I have a whole Pinterest board on colorblocking, but one of my favorites is this VPL Lichen Shift Dress ($525). I really love those curved lines and the contrast print rather than using two solids.
I am also into the curves on this Helmut Lang ($485). It makes great use of the colorblocking medium to enhance the figure. While there is much to be said for fun geometric colorblocking like this one, for pure figure flattery, curves are where it's at.
So it was a no-brainer to pick up Butterick 5677 at the first available opportunity. When I got the faille knit I used as the contrast here from Fabric Mart for $1.99/yd a couple months ago, my plan was hatched.
The first thing I did was the write the numbers of the pattern pieces on the back of envelope, as shown at left. I highly recommend you do this, as it makes every subsequent thing easier. The first thing is to choose your contrast panels. In the pattern envelope example, I feel like they went just a bit too far. I have never been a believer in "get all the way dressed and accessorized and then take one piece off." Restraint is not my motto. But I felt by making the sleeves contrast it just went too dangerously close to formal cheerleader category.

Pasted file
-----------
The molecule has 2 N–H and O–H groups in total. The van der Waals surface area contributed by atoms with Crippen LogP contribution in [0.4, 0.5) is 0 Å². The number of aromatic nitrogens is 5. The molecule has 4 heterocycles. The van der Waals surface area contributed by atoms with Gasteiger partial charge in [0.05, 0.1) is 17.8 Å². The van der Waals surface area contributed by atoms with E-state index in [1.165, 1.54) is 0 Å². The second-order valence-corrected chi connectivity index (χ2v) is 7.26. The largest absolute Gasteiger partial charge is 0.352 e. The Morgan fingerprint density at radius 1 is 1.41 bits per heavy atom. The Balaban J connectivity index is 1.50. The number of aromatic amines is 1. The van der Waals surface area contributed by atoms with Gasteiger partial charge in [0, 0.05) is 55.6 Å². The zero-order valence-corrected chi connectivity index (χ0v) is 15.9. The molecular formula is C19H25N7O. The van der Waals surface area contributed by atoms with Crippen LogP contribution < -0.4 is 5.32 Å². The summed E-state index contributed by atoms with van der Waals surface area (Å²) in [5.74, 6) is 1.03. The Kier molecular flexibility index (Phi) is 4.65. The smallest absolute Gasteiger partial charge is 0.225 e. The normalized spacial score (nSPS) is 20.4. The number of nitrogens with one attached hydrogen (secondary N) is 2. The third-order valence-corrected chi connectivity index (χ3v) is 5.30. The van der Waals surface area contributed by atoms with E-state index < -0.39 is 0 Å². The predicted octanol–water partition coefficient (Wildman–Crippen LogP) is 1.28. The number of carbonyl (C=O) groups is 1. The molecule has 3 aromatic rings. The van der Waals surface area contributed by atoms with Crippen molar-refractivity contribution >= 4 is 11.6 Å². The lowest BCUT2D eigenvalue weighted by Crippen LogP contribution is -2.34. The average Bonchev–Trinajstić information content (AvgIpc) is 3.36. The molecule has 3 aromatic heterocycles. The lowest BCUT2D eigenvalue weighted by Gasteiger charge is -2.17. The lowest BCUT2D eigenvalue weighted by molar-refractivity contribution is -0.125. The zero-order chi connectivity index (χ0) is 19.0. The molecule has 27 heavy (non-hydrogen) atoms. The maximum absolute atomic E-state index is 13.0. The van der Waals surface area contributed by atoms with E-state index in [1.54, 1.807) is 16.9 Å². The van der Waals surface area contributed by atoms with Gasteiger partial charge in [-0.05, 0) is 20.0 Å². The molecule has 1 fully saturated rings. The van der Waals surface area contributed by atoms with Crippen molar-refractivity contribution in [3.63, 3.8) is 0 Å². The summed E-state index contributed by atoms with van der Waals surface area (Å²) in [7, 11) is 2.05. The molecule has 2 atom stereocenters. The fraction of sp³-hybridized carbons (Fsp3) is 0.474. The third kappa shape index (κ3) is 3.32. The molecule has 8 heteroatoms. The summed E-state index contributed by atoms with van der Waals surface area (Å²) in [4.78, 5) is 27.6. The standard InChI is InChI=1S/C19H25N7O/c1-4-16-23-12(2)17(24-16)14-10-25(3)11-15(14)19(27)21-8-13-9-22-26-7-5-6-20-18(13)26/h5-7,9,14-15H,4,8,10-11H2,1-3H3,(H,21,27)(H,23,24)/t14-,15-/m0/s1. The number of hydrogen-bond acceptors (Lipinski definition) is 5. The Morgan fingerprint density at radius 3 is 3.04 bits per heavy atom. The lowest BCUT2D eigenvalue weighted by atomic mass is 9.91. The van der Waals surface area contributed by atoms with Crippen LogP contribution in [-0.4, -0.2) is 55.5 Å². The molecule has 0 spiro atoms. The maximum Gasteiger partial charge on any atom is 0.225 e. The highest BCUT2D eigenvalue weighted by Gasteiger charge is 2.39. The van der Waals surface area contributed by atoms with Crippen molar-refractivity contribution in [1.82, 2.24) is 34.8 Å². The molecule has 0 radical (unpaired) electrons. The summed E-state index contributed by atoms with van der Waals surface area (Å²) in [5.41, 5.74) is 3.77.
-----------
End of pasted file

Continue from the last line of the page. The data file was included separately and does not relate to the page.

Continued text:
If I were to make this again, I think I might combine 2 and 3 in to a single panel and make it contrast. I feel that the upper slice of contrast in panel 3 is too thin compared to the width of panel 5 on the lower half.
To make sewing easier, I wrote the pattern number on the back of the cut fabric pieces. Make sure you do this in a chalk that wipes off and/or won't show through!
The dress does not come with full length sleeves, just the cap sleeves in the line drawing. As it is made with ponte/double knit, however, it seemed to me suited to be a long-sleeve dress for cooler weather.
Because the sleeves are cap, you can't just lengthen them, you have to draw in the lower curve of the armscye. This took me SO LONG to figure out. I really do not have a 3D mind.
Eventually I got the sleeve pattern figured out, marking the shoulder, neckline, sleeve hem, and joining with piece 2 (front) and 8 (back).